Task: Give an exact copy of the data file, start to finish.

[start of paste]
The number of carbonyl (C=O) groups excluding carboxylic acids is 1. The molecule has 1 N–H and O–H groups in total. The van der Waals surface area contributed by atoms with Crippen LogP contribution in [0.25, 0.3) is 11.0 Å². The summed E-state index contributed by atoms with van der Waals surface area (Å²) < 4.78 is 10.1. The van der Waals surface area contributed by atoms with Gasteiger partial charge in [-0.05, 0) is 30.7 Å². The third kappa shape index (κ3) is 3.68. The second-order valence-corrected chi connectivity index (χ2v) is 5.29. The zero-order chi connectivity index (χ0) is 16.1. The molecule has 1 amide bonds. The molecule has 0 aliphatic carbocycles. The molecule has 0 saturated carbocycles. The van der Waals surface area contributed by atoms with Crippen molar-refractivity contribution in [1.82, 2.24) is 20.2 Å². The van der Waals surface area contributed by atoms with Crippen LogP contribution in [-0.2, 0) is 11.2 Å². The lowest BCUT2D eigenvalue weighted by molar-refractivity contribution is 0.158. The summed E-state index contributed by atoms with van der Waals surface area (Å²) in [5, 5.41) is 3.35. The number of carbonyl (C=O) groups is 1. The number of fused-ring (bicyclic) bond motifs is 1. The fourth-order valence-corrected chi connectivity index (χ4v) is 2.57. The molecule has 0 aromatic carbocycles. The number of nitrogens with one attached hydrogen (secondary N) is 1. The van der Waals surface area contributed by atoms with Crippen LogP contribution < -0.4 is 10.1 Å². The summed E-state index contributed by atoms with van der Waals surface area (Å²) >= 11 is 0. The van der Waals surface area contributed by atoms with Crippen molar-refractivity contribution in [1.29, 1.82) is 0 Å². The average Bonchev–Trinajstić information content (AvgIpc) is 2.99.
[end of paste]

The number of carbonyl (C=O) groups excluding carboxylic acids is 1. The molecule has 1 N–H and O–H groups in total. The van der Waals surface area contributed by atoms with Crippen LogP contribution in [0.25, 0.3) is 11.0 Å². The summed E-state index contributed by atoms with van der Waals surface area (Å²) < 4.78 is 10.1. The van der Waals surface area contributed by atoms with Gasteiger partial charge in [-0.05, 0) is 30.7 Å². The third kappa shape index (κ3) is 3.68. The second-order valence-corrected chi connectivity index (χ2v) is 5.29. The zero-order chi connectivity index (χ0) is 16.1. The molecule has 1 amide bonds. The molecule has 0 aliphatic carbocycles. The molecule has 0 saturated carbocycles. The van der Waals surface area contributed by atoms with Crippen molar-refractivity contribution in [1.82, 2.24) is 20.2 Å². The van der Waals surface area contributed by atoms with Crippen LogP contribution in [-0.2, 0) is 11.2 Å². The lowest BCUT2D eigenvalue weighted by molar-refractivity contribution is 0.158. The summed E-state index contributed by atoms with van der Waals surface area (Å²) in [5, 5.41) is 3.35. The number of carbonyl (C=O) groups is 1. The number of fused-ring (bicyclic) bond motifs is 1. The fourth-order valence-corrected chi connectivity index (χ4v) is 2.57. The molecule has 0 aromatic carbocycles. The number of nitrogens with one attached hydrogen (secondary N) is 1. The van der Waals surface area contributed by atoms with Crippen LogP contribution < -0.4 is 10.1 Å². The summed E-state index contributed by atoms with van der Waals surface area (Å²) >= 11 is 0. The van der Waals surface area contributed by atoms with Crippen molar-refractivity contribution in [1.29, 1.82) is 0 Å². The average Bonchev–Trinajstić information content (AvgIpc) is 2.99.